The ending might not satisfy readers who prefer everything to be tied up and a clear conclusion, but for me, I couldn’t think of a more fitting ending. I won’t go into details and leave readers to decide.

In sum, this is a book that has a distinct style of writing, tells a fascinating story, full of myths, tales, imagination, and also some truly awful realities of a historical period that has often been written about and represented in films and popular culture, but the official depiction glosses over many of the events and ignores a lot of the people that were there as well, just because their race, gender, lifestyle choices, or a combination of those, does not fit into the traditional history books. Its characters are unforgettable, and I recommend it to readers who enjoy a different perspective on historical events and who don’t mind taking up a narrative whose style might be challenging at times but it’s ultimately rewarding. A great novel.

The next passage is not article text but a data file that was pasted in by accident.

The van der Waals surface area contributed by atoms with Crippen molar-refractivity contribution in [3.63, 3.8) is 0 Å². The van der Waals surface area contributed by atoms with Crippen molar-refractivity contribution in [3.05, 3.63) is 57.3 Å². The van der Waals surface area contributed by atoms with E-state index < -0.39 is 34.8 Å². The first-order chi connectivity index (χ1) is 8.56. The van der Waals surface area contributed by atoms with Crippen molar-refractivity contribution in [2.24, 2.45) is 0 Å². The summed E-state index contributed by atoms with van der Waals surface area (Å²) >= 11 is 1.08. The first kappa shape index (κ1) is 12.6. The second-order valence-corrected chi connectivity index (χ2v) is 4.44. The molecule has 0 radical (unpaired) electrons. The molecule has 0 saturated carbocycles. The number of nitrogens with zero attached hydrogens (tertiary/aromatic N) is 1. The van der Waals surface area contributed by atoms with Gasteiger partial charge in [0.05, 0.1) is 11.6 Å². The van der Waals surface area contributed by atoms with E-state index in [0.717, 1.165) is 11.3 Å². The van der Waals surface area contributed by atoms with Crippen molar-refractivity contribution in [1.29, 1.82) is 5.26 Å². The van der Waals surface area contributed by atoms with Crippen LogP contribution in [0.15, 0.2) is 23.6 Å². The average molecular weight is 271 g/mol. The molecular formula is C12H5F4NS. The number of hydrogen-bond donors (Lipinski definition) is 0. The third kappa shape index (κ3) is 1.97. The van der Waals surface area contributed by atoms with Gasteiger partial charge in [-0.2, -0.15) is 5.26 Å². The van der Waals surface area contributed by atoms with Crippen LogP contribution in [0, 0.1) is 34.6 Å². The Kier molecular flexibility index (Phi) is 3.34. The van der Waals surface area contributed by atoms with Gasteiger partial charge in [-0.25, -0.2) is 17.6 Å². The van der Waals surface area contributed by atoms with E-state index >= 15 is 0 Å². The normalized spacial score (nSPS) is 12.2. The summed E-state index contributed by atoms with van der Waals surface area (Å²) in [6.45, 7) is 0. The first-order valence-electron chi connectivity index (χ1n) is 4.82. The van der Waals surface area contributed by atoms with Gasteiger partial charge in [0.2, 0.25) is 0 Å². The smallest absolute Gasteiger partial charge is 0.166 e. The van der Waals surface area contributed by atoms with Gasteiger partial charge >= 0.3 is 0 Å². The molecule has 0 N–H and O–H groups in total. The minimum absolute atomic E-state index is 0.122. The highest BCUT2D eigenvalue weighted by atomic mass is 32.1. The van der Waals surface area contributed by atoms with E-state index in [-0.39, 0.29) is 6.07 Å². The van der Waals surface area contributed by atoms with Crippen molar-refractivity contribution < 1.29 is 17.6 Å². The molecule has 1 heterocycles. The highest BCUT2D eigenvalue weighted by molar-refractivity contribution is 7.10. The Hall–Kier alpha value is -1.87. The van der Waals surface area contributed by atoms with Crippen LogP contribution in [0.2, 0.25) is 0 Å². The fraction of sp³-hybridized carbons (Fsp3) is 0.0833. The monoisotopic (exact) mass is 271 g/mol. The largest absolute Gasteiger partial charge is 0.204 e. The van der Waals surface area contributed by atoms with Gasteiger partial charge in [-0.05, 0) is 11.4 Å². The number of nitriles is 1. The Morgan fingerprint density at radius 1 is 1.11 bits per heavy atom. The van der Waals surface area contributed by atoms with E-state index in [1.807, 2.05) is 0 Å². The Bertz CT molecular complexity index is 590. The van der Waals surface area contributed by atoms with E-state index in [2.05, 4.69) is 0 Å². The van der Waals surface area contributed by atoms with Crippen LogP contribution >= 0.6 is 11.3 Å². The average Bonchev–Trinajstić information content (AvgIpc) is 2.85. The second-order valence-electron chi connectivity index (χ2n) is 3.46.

Thanks to the publisher and the author, thanks to all of you for reading, and remember to keep safe, keep reading, reviewing, and always, keep smiling.

Categories
Blog Tour Book launch Book review Book reviews Tuesday Book Blog

#TuesdayBookBlog #DREAMLAND by Nancy Bilyeau (@EndeavourQuill)(@Tudorscribe)A wild ride for lovers of historical fiction, amusement parks, and great female protagonists #Blogtour

Hi all!

Here I am participating in a blog tour for a book by an author that has featured before on my blog and who’s become a favourite of mine.

Dreamland by Nancy Bilyeu

DREAMLAND by Nancy Bilyeau

‘Achingly believable’ – Publishers Weekly

‘This fast-paced, engrossing novel from Bilyeau… gives readers an up-close and personal view of New York’s Gilded Age’ – Library Journal

‘Beautifully written and impeccably researched, Dreamland is a rollicking ride.’ – Fiona Davis, bestselling author of The Chelsea Girls